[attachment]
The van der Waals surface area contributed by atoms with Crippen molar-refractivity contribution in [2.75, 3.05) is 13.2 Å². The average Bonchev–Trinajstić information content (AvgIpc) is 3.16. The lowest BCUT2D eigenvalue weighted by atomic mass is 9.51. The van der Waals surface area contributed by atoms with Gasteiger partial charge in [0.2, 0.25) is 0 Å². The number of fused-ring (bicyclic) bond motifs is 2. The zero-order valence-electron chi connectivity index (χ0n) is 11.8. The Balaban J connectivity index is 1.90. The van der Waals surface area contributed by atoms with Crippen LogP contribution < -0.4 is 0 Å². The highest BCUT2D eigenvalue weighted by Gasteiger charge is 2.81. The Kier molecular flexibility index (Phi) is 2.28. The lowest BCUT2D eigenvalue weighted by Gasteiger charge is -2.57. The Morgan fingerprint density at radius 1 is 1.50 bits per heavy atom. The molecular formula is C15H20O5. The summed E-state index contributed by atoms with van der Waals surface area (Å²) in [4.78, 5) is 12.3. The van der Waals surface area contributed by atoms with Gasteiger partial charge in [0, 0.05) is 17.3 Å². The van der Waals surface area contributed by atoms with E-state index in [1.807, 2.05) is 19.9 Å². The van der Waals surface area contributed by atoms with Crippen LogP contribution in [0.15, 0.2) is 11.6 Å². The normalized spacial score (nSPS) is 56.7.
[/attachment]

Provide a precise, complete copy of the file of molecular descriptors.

The van der Waals surface area contributed by atoms with Crippen molar-refractivity contribution in [2.75, 3.05) is 13.2 Å². The average Bonchev–Trinajstić information content (AvgIpc) is 3.16. The lowest BCUT2D eigenvalue weighted by atomic mass is 9.51. The van der Waals surface area contributed by atoms with Gasteiger partial charge in [0.2, 0.25) is 0 Å². The number of fused-ring (bicyclic) bond motifs is 2. The zero-order valence-electron chi connectivity index (χ0n) is 11.8. The Balaban J connectivity index is 1.90. The van der Waals surface area contributed by atoms with Crippen LogP contribution < -0.4 is 0 Å². The highest BCUT2D eigenvalue weighted by Gasteiger charge is 2.81. The Kier molecular flexibility index (Phi) is 2.28. The lowest BCUT2D eigenvalue weighted by Gasteiger charge is -2.57. The Morgan fingerprint density at radius 1 is 1.50 bits per heavy atom. The molecular formula is C15H20O5. The summed E-state index contributed by atoms with van der Waals surface area (Å²) in [4.78, 5) is 12.3. The van der Waals surface area contributed by atoms with Gasteiger partial charge in [0, 0.05) is 17.3 Å². The van der Waals surface area contributed by atoms with E-state index in [1.807, 2.05) is 19.9 Å². The van der Waals surface area contributed by atoms with Crippen LogP contribution in [0.15, 0.2) is 11.6 Å². The normalized spacial score (nSPS) is 56.7.